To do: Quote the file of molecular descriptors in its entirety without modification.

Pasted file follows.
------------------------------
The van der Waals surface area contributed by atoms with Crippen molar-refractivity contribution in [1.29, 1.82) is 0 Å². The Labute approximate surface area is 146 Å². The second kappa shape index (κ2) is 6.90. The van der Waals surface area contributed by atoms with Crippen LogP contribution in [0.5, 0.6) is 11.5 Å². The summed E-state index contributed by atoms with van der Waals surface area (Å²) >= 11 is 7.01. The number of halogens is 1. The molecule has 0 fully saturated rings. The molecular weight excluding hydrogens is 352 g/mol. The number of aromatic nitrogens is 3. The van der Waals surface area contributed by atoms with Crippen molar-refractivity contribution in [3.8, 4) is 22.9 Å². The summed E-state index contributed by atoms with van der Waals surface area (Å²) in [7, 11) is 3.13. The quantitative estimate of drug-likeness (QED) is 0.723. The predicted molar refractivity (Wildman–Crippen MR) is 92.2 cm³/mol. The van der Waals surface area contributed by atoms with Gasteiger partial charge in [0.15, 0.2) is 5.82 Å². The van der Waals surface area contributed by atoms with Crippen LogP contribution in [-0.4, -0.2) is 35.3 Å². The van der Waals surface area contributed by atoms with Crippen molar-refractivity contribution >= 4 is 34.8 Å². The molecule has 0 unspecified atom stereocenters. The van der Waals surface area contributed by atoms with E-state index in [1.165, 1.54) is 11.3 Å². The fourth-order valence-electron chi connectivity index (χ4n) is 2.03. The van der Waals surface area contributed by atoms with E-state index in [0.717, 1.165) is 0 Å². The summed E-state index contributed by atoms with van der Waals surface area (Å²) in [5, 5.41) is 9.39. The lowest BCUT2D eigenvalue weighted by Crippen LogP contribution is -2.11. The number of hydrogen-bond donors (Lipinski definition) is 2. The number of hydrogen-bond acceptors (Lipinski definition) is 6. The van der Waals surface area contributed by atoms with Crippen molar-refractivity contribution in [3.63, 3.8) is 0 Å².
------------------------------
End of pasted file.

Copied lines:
The van der Waals surface area contributed by atoms with Crippen molar-refractivity contribution in [1.29, 1.82) is 0 Å². The Labute approximate surface area is 146 Å². The second kappa shape index (κ2) is 6.90. The van der Waals surface area contributed by atoms with Crippen LogP contribution in [0.5, 0.6) is 11.5 Å². The summed E-state index contributed by atoms with van der Waals surface area (Å²) >= 11 is 7.01. The number of halogens is 1. The molecule has 0 fully saturated rings. The molecular weight excluding hydrogens is 352 g/mol. The number of aromatic nitrogens is 3. The van der Waals surface area contributed by atoms with Crippen molar-refractivity contribution in [3.8, 4) is 22.9 Å². The summed E-state index contributed by atoms with van der Waals surface area (Å²) in [7, 11) is 3.13. The quantitative estimate of drug-likeness (QED) is 0.723. The predicted molar refractivity (Wildman–Crippen MR) is 92.2 cm³/mol. The van der Waals surface area contributed by atoms with Gasteiger partial charge in [0.15, 0.2) is 5.82 Å². The van der Waals surface area contributed by atoms with Crippen LogP contribution in [-0.4, -0.2) is 35.3 Å². The van der Waals surface area contributed by atoms with Crippen molar-refractivity contribution >= 4 is 34.8 Å². The molecule has 0 unspecified atom stereocenters. The van der Waals surface area contributed by atoms with E-state index in [1.165, 1.54) is 11.3 Å². The fourth-order valence-electron chi connectivity index (χ4n) is 2.03. The van der Waals surface area contributed by atoms with E-state index in [0.717, 1.165) is 0 Å². The summed E-state index contributed by atoms with van der Waals surface area (Å²) in [5, 5.41) is 9.39. The lowest BCUT2D eigenvalue weighted by Crippen LogP contribution is -2.11. The number of hydrogen-bond donors (Lipinski definition) is 2. The number of hydrogen-bond acceptors (Lipinski definition) is 6. The van der Waals surface area contributed by atoms with Crippen molar-refractivity contribution in [3.63, 3.8) is 0 Å².